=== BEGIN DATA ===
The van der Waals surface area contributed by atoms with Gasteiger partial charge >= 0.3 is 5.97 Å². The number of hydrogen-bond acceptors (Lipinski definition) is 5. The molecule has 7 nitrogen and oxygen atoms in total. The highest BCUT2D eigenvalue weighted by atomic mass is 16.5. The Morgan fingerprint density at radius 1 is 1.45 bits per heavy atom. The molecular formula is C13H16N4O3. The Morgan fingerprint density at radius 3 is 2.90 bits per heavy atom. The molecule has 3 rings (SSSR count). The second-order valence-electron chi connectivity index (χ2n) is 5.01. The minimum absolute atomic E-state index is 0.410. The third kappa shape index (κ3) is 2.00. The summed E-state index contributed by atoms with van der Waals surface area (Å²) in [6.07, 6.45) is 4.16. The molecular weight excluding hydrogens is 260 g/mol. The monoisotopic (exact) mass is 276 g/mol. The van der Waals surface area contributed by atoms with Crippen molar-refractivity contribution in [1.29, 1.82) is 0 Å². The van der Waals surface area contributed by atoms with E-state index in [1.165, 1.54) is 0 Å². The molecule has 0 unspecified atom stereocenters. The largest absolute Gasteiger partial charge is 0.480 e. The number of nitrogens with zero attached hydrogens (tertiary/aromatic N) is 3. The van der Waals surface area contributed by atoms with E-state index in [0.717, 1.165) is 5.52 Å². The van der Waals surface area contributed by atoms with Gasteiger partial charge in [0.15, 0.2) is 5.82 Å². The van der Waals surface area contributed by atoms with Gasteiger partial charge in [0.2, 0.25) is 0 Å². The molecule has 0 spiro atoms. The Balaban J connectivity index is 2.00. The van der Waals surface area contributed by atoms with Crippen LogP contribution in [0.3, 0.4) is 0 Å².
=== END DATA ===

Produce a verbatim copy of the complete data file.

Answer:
The van der Waals surface area contributed by atoms with Gasteiger partial charge >= 0.3 is 5.97 Å². The number of hydrogen-bond acceptors (Lipinski definition) is 5. The molecule has 7 nitrogen and oxygen atoms in total. The highest BCUT2D eigenvalue weighted by atomic mass is 16.5. The Morgan fingerprint density at radius 1 is 1.45 bits per heavy atom. The molecular formula is C13H16N4O3. The Morgan fingerprint density at radius 3 is 2.90 bits per heavy atom. The molecule has 3 rings (SSSR count). The second-order valence-electron chi connectivity index (χ2n) is 5.01. The minimum absolute atomic E-state index is 0.410. The third kappa shape index (κ3) is 2.00. The summed E-state index contributed by atoms with van der Waals surface area (Å²) in [6.07, 6.45) is 4.16. The molecular weight excluding hydrogens is 260 g/mol. The monoisotopic (exact) mass is 276 g/mol. The van der Waals surface area contributed by atoms with Crippen molar-refractivity contribution in [1.29, 1.82) is 0 Å². The van der Waals surface area contributed by atoms with E-state index in [1.165, 1.54) is 0 Å². The molecule has 0 unspecified atom stereocenters. The largest absolute Gasteiger partial charge is 0.480 e. The number of nitrogens with zero attached hydrogens (tertiary/aromatic N) is 3. The van der Waals surface area contributed by atoms with E-state index in [0.717, 1.165) is 5.52 Å². The van der Waals surface area contributed by atoms with Gasteiger partial charge in [0.15, 0.2) is 5.82 Å². The van der Waals surface area contributed by atoms with Gasteiger partial charge in [0.2, 0.25) is 0 Å². The molecule has 0 spiro atoms. The Balaban J connectivity index is 2.00. The van der Waals surface area contributed by atoms with Crippen LogP contribution in [0.3, 0.4) is 0 Å².